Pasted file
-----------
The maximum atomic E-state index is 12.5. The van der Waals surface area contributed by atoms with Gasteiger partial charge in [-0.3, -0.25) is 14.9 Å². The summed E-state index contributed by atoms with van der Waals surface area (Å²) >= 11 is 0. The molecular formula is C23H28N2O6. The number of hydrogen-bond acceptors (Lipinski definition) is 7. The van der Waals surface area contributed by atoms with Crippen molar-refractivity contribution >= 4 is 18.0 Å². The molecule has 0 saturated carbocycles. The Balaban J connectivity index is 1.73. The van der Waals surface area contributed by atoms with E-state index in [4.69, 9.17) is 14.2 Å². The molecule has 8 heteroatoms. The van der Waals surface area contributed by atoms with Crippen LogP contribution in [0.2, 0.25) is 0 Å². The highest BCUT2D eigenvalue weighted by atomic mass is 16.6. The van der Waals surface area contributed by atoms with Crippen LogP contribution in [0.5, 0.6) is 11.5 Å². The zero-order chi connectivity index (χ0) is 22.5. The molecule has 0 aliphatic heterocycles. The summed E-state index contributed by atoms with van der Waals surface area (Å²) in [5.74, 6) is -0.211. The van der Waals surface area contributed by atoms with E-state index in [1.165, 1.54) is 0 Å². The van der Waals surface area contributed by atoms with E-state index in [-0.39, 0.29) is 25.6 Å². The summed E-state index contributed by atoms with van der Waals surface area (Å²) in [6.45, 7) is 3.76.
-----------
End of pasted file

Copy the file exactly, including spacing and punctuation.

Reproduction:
The maximum atomic E-state index is 12.5. The van der Waals surface area contributed by atoms with Gasteiger partial charge in [-0.3, -0.25) is 14.9 Å². The summed E-state index contributed by atoms with van der Waals surface area (Å²) >= 11 is 0. The molecular formula is C23H28N2O6. The number of hydrogen-bond acceptors (Lipinski definition) is 7. The van der Waals surface area contributed by atoms with Crippen molar-refractivity contribution >= 4 is 18.0 Å². The molecule has 0 saturated carbocycles. The Balaban J connectivity index is 1.73. The van der Waals surface area contributed by atoms with E-state index in [4.69, 9.17) is 14.2 Å². The molecule has 8 heteroatoms. The van der Waals surface area contributed by atoms with Crippen LogP contribution in [0.2, 0.25) is 0 Å². The highest BCUT2D eigenvalue weighted by atomic mass is 16.6. The van der Waals surface area contributed by atoms with Crippen LogP contribution in [0.5, 0.6) is 11.5 Å². The zero-order chi connectivity index (χ0) is 22.5. The molecule has 0 aliphatic heterocycles. The summed E-state index contributed by atoms with van der Waals surface area (Å²) in [5.74, 6) is -0.211. The van der Waals surface area contributed by atoms with E-state index in [1.165, 1.54) is 0 Å². The van der Waals surface area contributed by atoms with E-state index in [-0.39, 0.29) is 25.6 Å². The summed E-state index contributed by atoms with van der Waals surface area (Å²) in [6.45, 7) is 3.76.